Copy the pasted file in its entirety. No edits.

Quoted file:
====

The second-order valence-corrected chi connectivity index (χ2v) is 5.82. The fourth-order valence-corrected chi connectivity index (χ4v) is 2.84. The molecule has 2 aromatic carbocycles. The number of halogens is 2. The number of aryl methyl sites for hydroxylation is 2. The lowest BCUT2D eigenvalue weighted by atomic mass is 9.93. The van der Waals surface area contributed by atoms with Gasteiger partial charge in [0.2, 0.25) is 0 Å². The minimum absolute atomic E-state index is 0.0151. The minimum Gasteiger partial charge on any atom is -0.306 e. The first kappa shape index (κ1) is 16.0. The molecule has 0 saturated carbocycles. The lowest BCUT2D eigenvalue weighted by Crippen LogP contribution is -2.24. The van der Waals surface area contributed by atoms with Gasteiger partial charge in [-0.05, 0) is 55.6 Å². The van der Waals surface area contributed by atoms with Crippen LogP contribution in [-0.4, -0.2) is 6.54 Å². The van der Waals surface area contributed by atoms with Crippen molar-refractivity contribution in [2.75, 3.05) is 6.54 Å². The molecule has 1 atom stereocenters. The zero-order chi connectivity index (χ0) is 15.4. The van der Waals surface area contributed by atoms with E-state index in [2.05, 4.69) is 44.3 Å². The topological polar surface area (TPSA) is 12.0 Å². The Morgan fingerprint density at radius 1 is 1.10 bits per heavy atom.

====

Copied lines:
The second-order valence-corrected chi connectivity index (χ2v) is 5.82. The fourth-order valence-corrected chi connectivity index (χ4v) is 2.84. The molecule has 2 aromatic carbocycles. The number of halogens is 2. The number of aryl methyl sites for hydroxylation is 2. The lowest BCUT2D eigenvalue weighted by atomic mass is 9.93. The van der Waals surface area contributed by atoms with Gasteiger partial charge in [0.2, 0.25) is 0 Å². The minimum absolute atomic E-state index is 0.0151. The minimum Gasteiger partial charge on any atom is -0.306 e. The first kappa shape index (κ1) is 16.0. The molecule has 0 saturated carbocycles. The lowest BCUT2D eigenvalue weighted by Crippen LogP contribution is -2.24. The van der Waals surface area contributed by atoms with Gasteiger partial charge in [-0.05, 0) is 55.6 Å². The van der Waals surface area contributed by atoms with Crippen LogP contribution in [-0.4, -0.2) is 6.54 Å². The van der Waals surface area contributed by atoms with Crippen molar-refractivity contribution in [2.75, 3.05) is 6.54 Å². The molecule has 1 atom stereocenters. The zero-order chi connectivity index (χ0) is 15.4. The van der Waals surface area contributed by atoms with E-state index in [2.05, 4.69) is 44.3 Å². The topological polar surface area (TPSA) is 12.0 Å². The Morgan fingerprint density at radius 1 is 1.10 bits per heavy atom.